Chip Anderson Biography

Known to many as the “father” of the strengths movement in higher education, Edward “Chip” Anderson lived his life “being where God wanted him to be and doing what God wanted him to do.” He graduated from Pasadena Nazarene College, now Point Loma University, then went on to earn his Ph.D. in Counseling Psychology from the University of California, Los Angeles. Anderson came to Azusa Pacific University in 1999 as a professor in the Doctoral Higher Education program, after spending 28 years at UCLA in capacities as varied as veterans’ services, retention, counseling psychology, and the Graduate School of Education.

A leading authority in retention and advising, Anderson was a passionate and committed advocate of a strengths-based approach to education, and his influence has been felt in hundreds of high schools, community colleges, universities, churches, and organizations. Co-author with Don Clifton of StrengthsQuest: Discover and Develop Your Strengths in Academics, Career, and Beyond (Gallup Press, 2002), Anderson was instrumental in igniting the “strengths revolution”—the commitment to changing the paradigm in higher education from deficit-remediation to strengths development. He believed that the key to student success was already within the student, and that by encouraging students to “become the persons God created them to be,” they could achieve excellence and complete the work that God had designed them to do. Students responded to this call on their lives, hungry for the sense of meaning, purpose, and direction that an appreciation of their strengths gave them.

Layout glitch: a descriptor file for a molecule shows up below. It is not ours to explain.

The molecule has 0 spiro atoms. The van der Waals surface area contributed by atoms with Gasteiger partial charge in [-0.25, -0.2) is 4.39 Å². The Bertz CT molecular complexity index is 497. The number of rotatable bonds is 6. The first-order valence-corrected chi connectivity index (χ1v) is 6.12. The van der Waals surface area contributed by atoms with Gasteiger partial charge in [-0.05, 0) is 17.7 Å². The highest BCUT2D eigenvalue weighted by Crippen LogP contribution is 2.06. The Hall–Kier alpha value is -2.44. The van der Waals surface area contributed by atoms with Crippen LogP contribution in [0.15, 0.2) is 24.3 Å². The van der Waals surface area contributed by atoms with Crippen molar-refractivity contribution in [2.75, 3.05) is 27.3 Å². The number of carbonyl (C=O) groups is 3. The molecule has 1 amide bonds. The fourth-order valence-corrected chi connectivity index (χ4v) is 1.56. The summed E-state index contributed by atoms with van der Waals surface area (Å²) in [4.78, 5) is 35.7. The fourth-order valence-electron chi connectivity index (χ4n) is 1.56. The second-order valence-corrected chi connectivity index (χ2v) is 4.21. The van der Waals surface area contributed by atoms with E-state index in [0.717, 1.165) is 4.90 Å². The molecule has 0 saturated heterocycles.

Learn more about the history of the strengths movement.